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Publication numberUS6993817 B1
Publication typeGrant
Application numberUS 10/062,167
Publication dateFeb 7, 2006
Filing dateJan 31, 2002
Priority dateJan 31, 2002
Fee statusPaid
Publication number062167, 10062167, US 6993817 B1, US 6993817B1, US-B1-6993817, US6993817 B1, US6993817B1
InventorsJohn L. Swinger
Original AssigneeCrane Plastics Company Llc
Export CitationBiBTeX, EndNote, RefMan
External Links: USPTO, USPTO Assignment, Espacenet
Method of assembling fence sections
US 6993817 B1
Abstract
The present invention is a method of assembling fence sections using a banding machine to band an assembled fence section together so that the fence section does not fall apart as it is transferred to the site where it will be used. The fence section may be assembled at the beginning of an assembly line. The fence section may then move along the line toward the banding machine. The fence section is then banded and moved through the banding machine to be placed into a box.
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Claims(12)
1. A method of assembling fence sections, the method comprising the steps of:
a. assembling fence pickets and rails to form a fence section;
b. positioning said fence section in the path of a banding machine; and
c. banding said fence section with a band from said banding machine such that said band forms a tight, closed loop that extends from a first one of said rails to a second one of said rails and back to said first one of said rails, thereby wrapping entirely around said rails and holding said fence section together.
2. The method of claim 1, wherein said fence section comprises plastic rails and plastic pickets.
3. The method of claim 1 wherein said band is plastic.
4. The method of claim 1, wherein said rails have channels therein for receiving ends of said pickets.
5. The fence section assembled and banded as described in claim 1.
6. A method of assembling fence sections, the method comprising the steps of:
a. assembling a fence section, said fence section comprising a first rail, a second rail, and a picket connecting said first rail to said second rail; and
b. wrapping a band around said fence section using a banding machine, said band forming a closed loop that extends from said first rail to said second rail and back to said first rail such that said first rail, said second rail, and said picket are secured together.
7. The method of claim 6 wherein:
said first rail has a channel that receives a first end of said picket when assembled; and
said second rail has a channel that receives a second end of said picket when assembled.
8. The method of claim 6 further comprising the step of moving said fence section on rollers to a position to be wrapped with said band.
9. The method of claim 6 further comprising the step of transferring said fence section on rollers after said band has been wrapped around said fence section.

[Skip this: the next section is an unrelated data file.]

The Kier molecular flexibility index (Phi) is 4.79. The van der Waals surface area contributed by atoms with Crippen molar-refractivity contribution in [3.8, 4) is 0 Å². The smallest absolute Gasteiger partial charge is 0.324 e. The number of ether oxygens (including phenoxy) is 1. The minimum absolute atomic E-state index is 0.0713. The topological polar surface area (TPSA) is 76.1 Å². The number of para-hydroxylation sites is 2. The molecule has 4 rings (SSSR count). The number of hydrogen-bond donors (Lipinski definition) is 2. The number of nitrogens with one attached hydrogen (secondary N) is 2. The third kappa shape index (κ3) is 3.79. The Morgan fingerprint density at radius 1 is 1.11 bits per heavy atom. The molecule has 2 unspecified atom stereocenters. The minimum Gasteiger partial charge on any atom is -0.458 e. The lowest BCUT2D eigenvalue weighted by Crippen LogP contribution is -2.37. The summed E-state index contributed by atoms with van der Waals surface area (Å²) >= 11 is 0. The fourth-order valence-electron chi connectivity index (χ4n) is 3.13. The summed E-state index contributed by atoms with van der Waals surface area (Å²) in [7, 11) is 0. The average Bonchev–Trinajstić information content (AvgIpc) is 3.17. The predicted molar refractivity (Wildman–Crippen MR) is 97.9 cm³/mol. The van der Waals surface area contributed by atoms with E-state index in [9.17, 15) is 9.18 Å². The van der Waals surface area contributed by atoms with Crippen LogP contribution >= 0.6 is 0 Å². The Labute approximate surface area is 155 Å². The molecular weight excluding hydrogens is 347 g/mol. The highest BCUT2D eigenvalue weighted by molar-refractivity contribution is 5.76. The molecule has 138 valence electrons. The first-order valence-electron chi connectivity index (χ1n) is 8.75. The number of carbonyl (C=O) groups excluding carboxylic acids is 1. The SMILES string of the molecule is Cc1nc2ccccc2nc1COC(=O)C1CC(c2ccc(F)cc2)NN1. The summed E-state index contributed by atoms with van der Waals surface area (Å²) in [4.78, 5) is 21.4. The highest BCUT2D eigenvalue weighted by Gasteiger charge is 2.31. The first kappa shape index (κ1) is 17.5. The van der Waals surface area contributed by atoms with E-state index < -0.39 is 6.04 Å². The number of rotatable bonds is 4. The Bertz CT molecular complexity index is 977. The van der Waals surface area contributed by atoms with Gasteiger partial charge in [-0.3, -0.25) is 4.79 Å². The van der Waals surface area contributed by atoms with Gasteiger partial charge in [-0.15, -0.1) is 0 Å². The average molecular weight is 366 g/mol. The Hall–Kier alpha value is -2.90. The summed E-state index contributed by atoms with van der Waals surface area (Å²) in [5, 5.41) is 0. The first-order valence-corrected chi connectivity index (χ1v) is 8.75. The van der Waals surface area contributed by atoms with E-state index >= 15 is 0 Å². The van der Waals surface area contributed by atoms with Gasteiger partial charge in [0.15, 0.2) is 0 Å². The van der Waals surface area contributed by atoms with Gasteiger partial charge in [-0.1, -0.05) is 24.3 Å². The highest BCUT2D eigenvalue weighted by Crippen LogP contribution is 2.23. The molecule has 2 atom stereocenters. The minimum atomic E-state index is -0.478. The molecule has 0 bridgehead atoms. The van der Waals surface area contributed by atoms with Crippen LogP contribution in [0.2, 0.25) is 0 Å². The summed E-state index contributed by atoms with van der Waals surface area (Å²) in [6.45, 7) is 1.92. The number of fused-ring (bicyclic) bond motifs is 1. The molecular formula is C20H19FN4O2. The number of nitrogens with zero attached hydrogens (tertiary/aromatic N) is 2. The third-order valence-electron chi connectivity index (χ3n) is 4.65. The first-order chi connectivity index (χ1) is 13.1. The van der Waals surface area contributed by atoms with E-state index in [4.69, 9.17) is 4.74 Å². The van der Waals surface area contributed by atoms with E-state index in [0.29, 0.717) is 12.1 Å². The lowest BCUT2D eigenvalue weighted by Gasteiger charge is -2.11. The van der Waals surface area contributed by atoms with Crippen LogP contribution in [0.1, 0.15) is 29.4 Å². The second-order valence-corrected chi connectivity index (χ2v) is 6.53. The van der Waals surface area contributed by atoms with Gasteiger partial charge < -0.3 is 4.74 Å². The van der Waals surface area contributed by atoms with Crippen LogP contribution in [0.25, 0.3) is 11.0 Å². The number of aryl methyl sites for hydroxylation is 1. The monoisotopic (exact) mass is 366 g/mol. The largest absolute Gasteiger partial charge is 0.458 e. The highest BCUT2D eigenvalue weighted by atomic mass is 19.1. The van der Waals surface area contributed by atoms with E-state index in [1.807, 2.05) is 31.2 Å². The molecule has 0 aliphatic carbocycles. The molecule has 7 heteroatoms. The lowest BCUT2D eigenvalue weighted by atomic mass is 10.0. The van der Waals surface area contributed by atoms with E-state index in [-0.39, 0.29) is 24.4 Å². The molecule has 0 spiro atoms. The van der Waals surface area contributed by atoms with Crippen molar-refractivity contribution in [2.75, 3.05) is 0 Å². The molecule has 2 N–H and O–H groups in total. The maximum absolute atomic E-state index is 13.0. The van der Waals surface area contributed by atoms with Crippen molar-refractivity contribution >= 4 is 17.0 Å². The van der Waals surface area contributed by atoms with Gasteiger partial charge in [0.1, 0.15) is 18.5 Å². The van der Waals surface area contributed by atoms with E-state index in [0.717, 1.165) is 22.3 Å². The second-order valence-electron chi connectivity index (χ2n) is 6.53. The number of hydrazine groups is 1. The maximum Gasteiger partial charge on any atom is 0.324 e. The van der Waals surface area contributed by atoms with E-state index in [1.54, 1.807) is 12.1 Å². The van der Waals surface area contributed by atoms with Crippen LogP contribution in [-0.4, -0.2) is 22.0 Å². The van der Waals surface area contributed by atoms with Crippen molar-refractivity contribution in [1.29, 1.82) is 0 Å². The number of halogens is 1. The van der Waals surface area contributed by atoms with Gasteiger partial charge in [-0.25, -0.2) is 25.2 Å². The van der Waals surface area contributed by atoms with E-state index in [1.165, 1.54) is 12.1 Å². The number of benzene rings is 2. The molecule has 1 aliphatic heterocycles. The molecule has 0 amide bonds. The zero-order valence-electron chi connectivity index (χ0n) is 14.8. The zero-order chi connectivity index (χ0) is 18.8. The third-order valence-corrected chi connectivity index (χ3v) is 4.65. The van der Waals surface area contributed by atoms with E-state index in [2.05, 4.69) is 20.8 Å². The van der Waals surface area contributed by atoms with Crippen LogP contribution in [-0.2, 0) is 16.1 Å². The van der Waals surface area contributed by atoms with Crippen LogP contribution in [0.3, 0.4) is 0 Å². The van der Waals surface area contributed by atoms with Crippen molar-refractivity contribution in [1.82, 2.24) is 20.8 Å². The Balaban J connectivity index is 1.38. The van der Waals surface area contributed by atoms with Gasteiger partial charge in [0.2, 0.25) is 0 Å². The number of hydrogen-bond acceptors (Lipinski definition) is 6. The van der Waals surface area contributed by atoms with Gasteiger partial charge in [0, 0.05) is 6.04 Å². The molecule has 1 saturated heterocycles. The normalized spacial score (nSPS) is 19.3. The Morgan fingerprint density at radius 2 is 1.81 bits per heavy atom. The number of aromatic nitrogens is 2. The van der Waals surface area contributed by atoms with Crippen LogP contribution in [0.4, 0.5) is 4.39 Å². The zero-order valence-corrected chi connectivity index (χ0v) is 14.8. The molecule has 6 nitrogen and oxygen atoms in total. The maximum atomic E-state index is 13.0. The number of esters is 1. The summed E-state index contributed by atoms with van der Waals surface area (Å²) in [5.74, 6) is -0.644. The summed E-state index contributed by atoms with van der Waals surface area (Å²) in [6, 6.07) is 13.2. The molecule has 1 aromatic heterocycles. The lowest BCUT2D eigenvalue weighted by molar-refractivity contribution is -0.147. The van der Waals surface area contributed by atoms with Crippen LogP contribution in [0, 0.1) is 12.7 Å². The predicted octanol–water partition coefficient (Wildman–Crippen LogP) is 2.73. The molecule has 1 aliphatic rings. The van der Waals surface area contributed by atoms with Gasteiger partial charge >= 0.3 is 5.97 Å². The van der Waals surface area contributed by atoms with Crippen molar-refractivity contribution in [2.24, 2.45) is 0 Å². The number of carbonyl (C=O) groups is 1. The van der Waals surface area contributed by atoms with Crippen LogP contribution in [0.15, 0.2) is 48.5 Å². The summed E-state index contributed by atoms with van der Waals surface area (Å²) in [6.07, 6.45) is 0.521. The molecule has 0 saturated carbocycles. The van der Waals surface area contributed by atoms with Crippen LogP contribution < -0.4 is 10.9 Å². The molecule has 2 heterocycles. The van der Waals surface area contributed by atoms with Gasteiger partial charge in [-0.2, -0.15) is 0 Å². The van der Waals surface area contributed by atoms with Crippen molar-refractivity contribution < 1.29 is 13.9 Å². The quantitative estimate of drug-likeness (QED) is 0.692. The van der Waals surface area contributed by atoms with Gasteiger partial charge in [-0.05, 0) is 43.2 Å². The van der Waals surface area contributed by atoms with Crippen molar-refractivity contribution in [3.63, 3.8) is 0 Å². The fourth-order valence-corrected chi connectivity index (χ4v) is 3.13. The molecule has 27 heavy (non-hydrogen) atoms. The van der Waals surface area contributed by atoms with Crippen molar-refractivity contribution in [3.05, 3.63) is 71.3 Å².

10. A method of assembling fence sections, the method comprising the steps of:
a. assembling a fence section, said fence section comprising a first rail, a second rail, and a picket connecting said first rail to said second rail;
b. wrapping a band around said fence section, said band forming a closed loop that extends from said first rail to said second rail and back to said first rail such that said first rail, said second rail, and said picket are secured together; and
c. shipping said fence section to an installation site after said band has been wrapped around said fence section.
11. The method of claim 10 further comprising the steps of:
installing said fence section; and
removing said band from said fence section.
12. A method of assembling fence sections, the method comprising the steps of:
a. assembling a fence section, said fence section comprising a first rail, a second rail, and a picket connecting said first rail to said second rail;
b. moving said fence section on rollers to a banding machine;
c. wrapping a band around said fence section, said band forming a closed loop that extends from said first rail to said second rail and back to said first rail such that said first rail, said second rail, and said picket are secured together;
d. transferring said fence section on rollers after said band has been wrapped around said fence section;
e. shipping said fence section to an installation site;
f. installing said fence section; and
g. removing said band from said fence section.
Description
BACKGROUND AND SUMMARY OF THE INVENTION

The present invention relates generally to fences, and more particularly, to a method of assembling fence sections together for easy installation. Fences have been used in various forms for thousands of years to protect and secure people, animals and land. Fences have also been used to exclude intruders. Specifically, farmers have used fences to contain live stock and domestic animals in a controlled area or to prevent predators from entering. While these functional fence uses continue today, fences are also used for decorative purposes such as on porches and around yards, decks and gardens.